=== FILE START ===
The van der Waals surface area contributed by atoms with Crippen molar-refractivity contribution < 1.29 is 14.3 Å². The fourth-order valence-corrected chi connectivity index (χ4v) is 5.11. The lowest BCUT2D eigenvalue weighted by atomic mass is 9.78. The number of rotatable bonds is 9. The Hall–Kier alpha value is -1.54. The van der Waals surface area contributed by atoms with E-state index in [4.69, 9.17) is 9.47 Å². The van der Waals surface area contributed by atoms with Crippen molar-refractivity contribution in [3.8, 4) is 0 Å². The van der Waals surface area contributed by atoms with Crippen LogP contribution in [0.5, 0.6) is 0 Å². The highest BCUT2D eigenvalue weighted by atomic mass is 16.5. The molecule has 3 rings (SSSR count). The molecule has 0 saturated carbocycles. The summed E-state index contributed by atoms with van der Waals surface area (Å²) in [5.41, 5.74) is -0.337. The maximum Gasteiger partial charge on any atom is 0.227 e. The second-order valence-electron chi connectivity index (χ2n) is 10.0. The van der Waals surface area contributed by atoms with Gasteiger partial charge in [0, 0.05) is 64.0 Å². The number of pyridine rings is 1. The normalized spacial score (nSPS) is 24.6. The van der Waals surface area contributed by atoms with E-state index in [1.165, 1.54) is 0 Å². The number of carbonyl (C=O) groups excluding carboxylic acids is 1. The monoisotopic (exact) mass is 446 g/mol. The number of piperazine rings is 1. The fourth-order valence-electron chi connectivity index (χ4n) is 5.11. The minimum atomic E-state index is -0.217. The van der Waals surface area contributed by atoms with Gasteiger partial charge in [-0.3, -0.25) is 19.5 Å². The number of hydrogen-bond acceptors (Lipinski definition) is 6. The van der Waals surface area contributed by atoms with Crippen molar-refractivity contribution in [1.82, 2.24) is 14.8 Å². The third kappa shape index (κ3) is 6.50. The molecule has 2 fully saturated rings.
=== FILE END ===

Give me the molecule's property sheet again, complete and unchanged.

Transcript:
The van der Waals surface area contributed by atoms with Crippen molar-refractivity contribution < 1.29 is 14.3 Å². The fourth-order valence-corrected chi connectivity index (χ4v) is 5.11. The lowest BCUT2D eigenvalue weighted by atomic mass is 9.78. The number of rotatable bonds is 9. The Hall–Kier alpha value is -1.54. The van der Waals surface area contributed by atoms with E-state index in [4.69, 9.17) is 9.47 Å². The van der Waals surface area contributed by atoms with Crippen molar-refractivity contribution in [3.8, 4) is 0 Å². The van der Waals surface area contributed by atoms with Crippen LogP contribution in [0.5, 0.6) is 0 Å². The highest BCUT2D eigenvalue weighted by atomic mass is 16.5. The molecule has 3 rings (SSSR count). The molecule has 0 saturated carbocycles. The summed E-state index contributed by atoms with van der Waals surface area (Å²) in [5.41, 5.74) is -0.337. The maximum Gasteiger partial charge on any atom is 0.227 e. The second-order valence-electron chi connectivity index (χ2n) is 10.0. The van der Waals surface area contributed by atoms with Gasteiger partial charge in [0, 0.05) is 64.0 Å². The number of pyridine rings is 1. The normalized spacial score (nSPS) is 24.6. The van der Waals surface area contributed by atoms with E-state index in [1.165, 1.54) is 0 Å². The number of carbonyl (C=O) groups excluding carboxylic acids is 1. The monoisotopic (exact) mass is 446 g/mol. The number of piperazine rings is 1. The fourth-order valence-electron chi connectivity index (χ4n) is 5.11. The minimum atomic E-state index is -0.217. The van der Waals surface area contributed by atoms with Gasteiger partial charge in [-0.3, -0.25) is 19.5 Å². The number of hydrogen-bond acceptors (Lipinski definition) is 6. The van der Waals surface area contributed by atoms with Crippen molar-refractivity contribution in [1.82, 2.24) is 14.8 Å². The third kappa shape index (κ3) is 6.50. The molecule has 2 fully saturated rings.